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Washington • The FBI said Thursday that because of the appointment of a new special counsel to investigate Russia's interference in the U.S. election, the agency was still reviewing Oversight Committee Chairman Jason Chaffetz's request for any documents relating to conversations between former FBI Director James Comey and President Donald Trump.
The FBI was supposed to turn over those documents Wednesday.
In response, Chaffetz, R-Utah, doubled down and expanded his request, asking for "all memoranda, notes, summaries, and recordings" of Comey's conversations with Trump, then-President Barack Obama, the attorney general and deputy attorney general dating back to September 2013.
The FBI said in a letter to Chaffetz on Thursday that due to the appointment of former FBI Director Robert Mueller as special counsel, it needed time to respond to the Utah congressman's initial request.
"In light of this development and other considerations, we are undertaking appropriate consultation to ensure all relevant interest implicated by your request are properly evaluated," the FBI's assistant director for congressional affairs wrote.
Chaffetz's request for any documents concerning Comey's conversations with Trump came after The New York Times first reported Comey wrote a memo saying Trump had asked him to back off an investigation into fired national security adviser Michael Flynn.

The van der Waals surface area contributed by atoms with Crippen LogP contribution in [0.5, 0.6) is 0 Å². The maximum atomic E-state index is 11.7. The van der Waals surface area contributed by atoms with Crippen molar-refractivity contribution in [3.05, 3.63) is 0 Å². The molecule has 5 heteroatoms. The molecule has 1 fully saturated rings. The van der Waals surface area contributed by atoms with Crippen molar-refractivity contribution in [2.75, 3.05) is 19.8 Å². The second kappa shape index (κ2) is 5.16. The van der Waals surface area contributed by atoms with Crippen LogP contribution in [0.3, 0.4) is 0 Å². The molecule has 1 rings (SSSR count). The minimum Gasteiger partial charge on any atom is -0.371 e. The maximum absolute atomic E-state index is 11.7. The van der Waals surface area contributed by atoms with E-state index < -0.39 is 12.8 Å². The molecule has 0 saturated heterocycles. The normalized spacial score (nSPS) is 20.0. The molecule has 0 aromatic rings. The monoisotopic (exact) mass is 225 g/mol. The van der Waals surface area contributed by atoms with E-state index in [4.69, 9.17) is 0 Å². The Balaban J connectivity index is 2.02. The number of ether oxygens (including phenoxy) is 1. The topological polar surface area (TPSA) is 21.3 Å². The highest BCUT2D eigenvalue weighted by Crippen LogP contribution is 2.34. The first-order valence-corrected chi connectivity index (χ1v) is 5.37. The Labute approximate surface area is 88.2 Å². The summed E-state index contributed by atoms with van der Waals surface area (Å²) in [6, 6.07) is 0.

In a letter back to the FBI on Thursday, Chaffetz said his committee does not want to "impede or interfere" with Mueller's investigation but that the committee is charged with oversight of the executive branch.
"The committee has its own, constitutionally-based prerogative to conduct investigations," Chaffetz wrote.
"In this case, the focus of the committee's investigation is the independence of the FBI, including conversations between the president and Comey and the process by which Comey was removed from his role as director," Chaffetz added. "The records being withheld are central to those questions, even more so in light of Comey's decision not to testify before the committee at this time."
Chaffetz had scheduled a hearing for Comey to testify this week but postponed it so the former FBI director could speak to the special counsel first. Chaffetz noted that while Mueller's focus is conducting a "criminal or counterintelligence investigation" behind closed doors, the Oversight Committee will "shed light on matters of high public interest," regardless of whether criminal conduct occurred.
Trump fired Comey on May 9, with the White House initially saying that the FBI rank and file had lost confidence in the director's leadership and citing a memo from the deputy attorney general about Comey's work.
Trump later said in an interview with NBC News that he was going to fire Comey anyway and that the ongoing probe into Russia's meddling in the U.S. election and possibly ties to Trump's associates was on his mind when he did so.
Chaffetz's office said the new request goes back to when Comey was first appointed as FBI director.